Political Q&A: Judge Amy Coney Barrett

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WASHINGTON, DC – OCTOBER 21: Supreme Court nominee Judge Amy Coney Barrett meets with U.S. Sen. James Lankford (R-OK) on October 21, 2020 in Washington, DC. President Donald Trump nominated Barrett to replace Justice Ruth Bader Ginsburg after her death. (Photo by Sarah Silbiger-Pool/Getty Images)

Following the passing of Justice Ruth Bader Ginsberg, President Trump nominated Federal Judge Amy Coney Barrett to the Supreme Court. This decision was especially contentious because of the imminent presidential election. The Tatler asked Lakeside students to answer the question “Do you support the nomination of Judge Amy Coney Barrett to the Supreme Court?” These opinions were written before Barrett’s confirmation to the court on October 26th.

 

Noa R. ʼ22

I do not support the nomination of Judge Amy Coney Barrett. While I disagree with many of her political opinions, pushing her nomination through the Senate this close to the election — when voting is already in process — is hypocritical. In 2016, following the death of former Justice Antonin Scalia, President Barack Obama nominated Merrick Garland to the court. Senate majority leader Mitch McConnell declined to allow the Senate to vote on the nomination, claiming that “it is the president’s constitutional right to nominate a Supreme Court justice, and it is the Senate’s constitutional right to act as a check on a president and withhold its consent” (McConnell). In essence: he thought it was too close to the election. If we follow the logic applied to this situation in 2016, Judge Barrett should not be confirmed to the court, but Mitch McConnell and much of the Republican-majority Senate have expressed full support for her appointment to the court. The hypocrisy is shocking — Merrick Garland was nominated more than 200 days away from the election and was denied a vote; Amy Coney Barrett was nominated by President Trump just 38 days before the election. It is clear that McConnell and his Republican colleagues are motivated by their political agenda and desire to see the court go ultra-conservative while they have the chance. My political beliefs differ greatly from Amy Coney Barrett, but I do not believe that is reason enough to not support her nomination. The hypocrisy and evident political bias expressed by the Senate Majority Leader, however, is unacceptable. The next president should be the one to nominate someone, whether that is Trump or Biden, and it is for this reason I don’t support her nomination.

 

Bennett H. ‘21

I support the nomination of Amy Coney Barrett to the supreme court. The job of the senate judiciary committee is to identify whether a potential Justice is qualified for the job, not whether they agree politically with the nominee. Throughout the hearings, Barrett has demonstrated again and again her legal expertise, and her commitment to treating all as equals under the law, regardless of her personal convictions. Meanwhile, many democratic senators including Kamala Harris, Cory Booker, and Mazie Hirono have used their questioning time to grandstand and show off how very virtuous they are, while either asking Barrett questions irrelevant to her qualifications or asking no questions at all. Questioning her views on climate change or structural racism or whether she has sexually assaulted someone is as irrelevant to the decision being made as it is ridiculous. Barrett has wisely declined to grade precedent such as Obergefell v. Hodges and Roe v. Wade when asked to do so, as such is not the job of a Justice. I am impressed by her poise and professionalism, and I will be glad when the senate approves a Justice committed to upholding the constitution.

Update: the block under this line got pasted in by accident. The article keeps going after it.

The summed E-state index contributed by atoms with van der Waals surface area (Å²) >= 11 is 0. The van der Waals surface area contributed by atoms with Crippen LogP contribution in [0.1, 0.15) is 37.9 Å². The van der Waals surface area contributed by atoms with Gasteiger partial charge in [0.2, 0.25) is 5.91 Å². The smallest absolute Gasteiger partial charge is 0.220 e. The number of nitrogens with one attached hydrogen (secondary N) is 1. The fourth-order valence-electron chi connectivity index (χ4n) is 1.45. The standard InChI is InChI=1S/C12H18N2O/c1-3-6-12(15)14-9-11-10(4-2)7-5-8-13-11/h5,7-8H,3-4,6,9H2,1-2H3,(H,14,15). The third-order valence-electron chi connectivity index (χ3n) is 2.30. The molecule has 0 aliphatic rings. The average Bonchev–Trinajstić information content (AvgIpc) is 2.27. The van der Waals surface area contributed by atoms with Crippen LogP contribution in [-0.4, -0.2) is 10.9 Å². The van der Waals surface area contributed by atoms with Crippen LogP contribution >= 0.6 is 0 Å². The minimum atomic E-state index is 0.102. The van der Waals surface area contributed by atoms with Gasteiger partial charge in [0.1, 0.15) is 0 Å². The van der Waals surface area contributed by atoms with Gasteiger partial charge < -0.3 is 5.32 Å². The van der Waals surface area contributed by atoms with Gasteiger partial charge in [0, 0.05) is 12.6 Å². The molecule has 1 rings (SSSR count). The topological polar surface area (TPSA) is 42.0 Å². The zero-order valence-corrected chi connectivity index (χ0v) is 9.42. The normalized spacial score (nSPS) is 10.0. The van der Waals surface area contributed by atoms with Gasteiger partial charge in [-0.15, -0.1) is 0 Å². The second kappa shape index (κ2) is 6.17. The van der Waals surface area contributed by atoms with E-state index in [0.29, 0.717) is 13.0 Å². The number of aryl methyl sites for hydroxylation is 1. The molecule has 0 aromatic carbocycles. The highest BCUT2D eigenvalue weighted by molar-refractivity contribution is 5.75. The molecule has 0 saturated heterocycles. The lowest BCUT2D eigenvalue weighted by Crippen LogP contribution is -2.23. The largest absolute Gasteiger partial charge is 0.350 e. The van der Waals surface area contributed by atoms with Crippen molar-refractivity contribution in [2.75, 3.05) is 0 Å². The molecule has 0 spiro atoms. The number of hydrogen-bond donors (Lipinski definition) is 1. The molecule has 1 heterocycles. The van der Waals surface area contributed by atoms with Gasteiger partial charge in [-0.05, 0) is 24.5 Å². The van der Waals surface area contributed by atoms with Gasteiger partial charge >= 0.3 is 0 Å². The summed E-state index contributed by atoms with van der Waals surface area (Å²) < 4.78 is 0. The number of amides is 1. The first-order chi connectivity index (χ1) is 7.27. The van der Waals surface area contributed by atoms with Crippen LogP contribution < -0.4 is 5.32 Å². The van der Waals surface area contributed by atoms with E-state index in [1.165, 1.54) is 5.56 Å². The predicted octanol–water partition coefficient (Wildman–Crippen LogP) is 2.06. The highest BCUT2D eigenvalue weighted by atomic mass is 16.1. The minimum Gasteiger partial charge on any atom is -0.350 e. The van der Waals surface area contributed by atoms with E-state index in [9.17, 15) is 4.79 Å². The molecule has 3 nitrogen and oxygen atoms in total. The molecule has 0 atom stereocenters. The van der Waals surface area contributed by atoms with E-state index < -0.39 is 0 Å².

Luca P. ‘21

​I unwaveringly support the nomination of Judge Amy Coney Barrett to the SCOTUS. Putting ACB herself aside, President Trump was absolutely correct in nominating her despite it being an election year. He was well within his power, and such a decision indisputably comes at his discretion. Not only did the President exercise a function bestowed upon him by the Constitution, but in nominating ACB he fell in line with a rock-solid historical precedent established during the earliest decades of our republic. In no less than twenty-nine instances in U.S. history has there been a SCOTUS vacancy during a presidential election year or a lame-duck session, and in every single one of those instances, the president made a nomination.
​With regards to ACB herself, I support her nomination on the grounds that she’s a superb nominee who has shown her unequivocal commitment to upholding the Constitution and interpreting it with scrupulous consideration. I also believe that the incensing attacks on her faith and family have been nothing short of abhorrent. Furthermore, in the face of sorry efforts to wrench from her various sorts of political convictions, ACB has demonstrated her unflappability. I eagerly await Judge Barrett’s swift confirmation to the SCOTUS.